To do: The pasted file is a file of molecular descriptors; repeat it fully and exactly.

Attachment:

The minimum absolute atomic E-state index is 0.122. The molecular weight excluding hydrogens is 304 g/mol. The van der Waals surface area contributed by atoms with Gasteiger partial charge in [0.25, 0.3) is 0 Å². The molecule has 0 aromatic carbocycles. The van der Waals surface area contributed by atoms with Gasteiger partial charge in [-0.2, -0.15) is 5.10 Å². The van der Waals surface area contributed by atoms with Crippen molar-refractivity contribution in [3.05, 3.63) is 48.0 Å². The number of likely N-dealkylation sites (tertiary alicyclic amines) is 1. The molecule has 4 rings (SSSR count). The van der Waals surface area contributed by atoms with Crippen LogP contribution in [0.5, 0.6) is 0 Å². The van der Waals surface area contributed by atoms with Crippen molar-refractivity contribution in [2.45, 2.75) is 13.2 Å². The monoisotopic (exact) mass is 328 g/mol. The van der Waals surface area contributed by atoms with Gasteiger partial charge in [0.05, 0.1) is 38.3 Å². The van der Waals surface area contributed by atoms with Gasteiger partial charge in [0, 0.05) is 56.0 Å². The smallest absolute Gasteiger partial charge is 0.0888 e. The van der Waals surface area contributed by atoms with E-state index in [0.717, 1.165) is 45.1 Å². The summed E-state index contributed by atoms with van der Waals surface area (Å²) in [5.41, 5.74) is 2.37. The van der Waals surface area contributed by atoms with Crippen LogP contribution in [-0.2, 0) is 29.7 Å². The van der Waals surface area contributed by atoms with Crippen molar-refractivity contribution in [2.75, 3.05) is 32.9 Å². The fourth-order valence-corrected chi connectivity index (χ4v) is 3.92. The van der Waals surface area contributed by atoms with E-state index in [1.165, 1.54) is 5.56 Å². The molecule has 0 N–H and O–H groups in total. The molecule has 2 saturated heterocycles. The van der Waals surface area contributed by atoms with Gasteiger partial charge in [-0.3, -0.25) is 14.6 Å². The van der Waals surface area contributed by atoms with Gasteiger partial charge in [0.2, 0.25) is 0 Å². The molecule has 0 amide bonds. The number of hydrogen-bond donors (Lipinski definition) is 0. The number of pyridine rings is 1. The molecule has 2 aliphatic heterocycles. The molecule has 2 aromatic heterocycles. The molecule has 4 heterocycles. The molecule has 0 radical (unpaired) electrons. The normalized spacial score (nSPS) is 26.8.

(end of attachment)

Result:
The minimum absolute atomic E-state index is 0.122. The molecular weight excluding hydrogens is 304 g/mol. The van der Waals surface area contributed by atoms with Gasteiger partial charge in [0.25, 0.3) is 0 Å². The molecule has 0 aromatic carbocycles. The van der Waals surface area contributed by atoms with Gasteiger partial charge in [-0.2, -0.15) is 5.10 Å². The van der Waals surface area contributed by atoms with Crippen molar-refractivity contribution in [3.05, 3.63) is 48.0 Å². The number of likely N-dealkylation sites (tertiary alicyclic amines) is 1. The molecule has 4 rings (SSSR count). The van der Waals surface area contributed by atoms with Crippen LogP contribution in [0.5, 0.6) is 0 Å². The van der Waals surface area contributed by atoms with Crippen molar-refractivity contribution in [2.45, 2.75) is 13.2 Å². The monoisotopic (exact) mass is 328 g/mol. The van der Waals surface area contributed by atoms with Gasteiger partial charge in [0.05, 0.1) is 38.3 Å². The van der Waals surface area contributed by atoms with Gasteiger partial charge in [0, 0.05) is 56.0 Å². The smallest absolute Gasteiger partial charge is 0.0888 e. The van der Waals surface area contributed by atoms with E-state index in [0.717, 1.165) is 45.1 Å². The summed E-state index contributed by atoms with van der Waals surface area (Å²) in [5.41, 5.74) is 2.37. The van der Waals surface area contributed by atoms with Crippen LogP contribution in [-0.2, 0) is 29.7 Å². The van der Waals surface area contributed by atoms with Crippen molar-refractivity contribution in [2.75, 3.05) is 32.9 Å². The fourth-order valence-corrected chi connectivity index (χ4v) is 3.92. The van der Waals surface area contributed by atoms with E-state index in [1.165, 1.54) is 5.56 Å². The molecule has 0 N–H and O–H groups in total. The molecule has 2 saturated heterocycles. The van der Waals surface area contributed by atoms with Gasteiger partial charge in [-0.3, -0.25) is 14.6 Å². The van der Waals surface area contributed by atoms with Gasteiger partial charge in [0.2, 0.25) is 0 Å². The molecule has 0 amide bonds. The number of hydrogen-bond donors (Lipinski definition) is 0. The number of pyridine rings is 1. The molecule has 2 aliphatic heterocycles. The molecule has 2 aromatic heterocycles. The molecule has 4 heterocycles. The molecule has 0 radical (unpaired) electrons. The normalized spacial score (nSPS) is 26.8.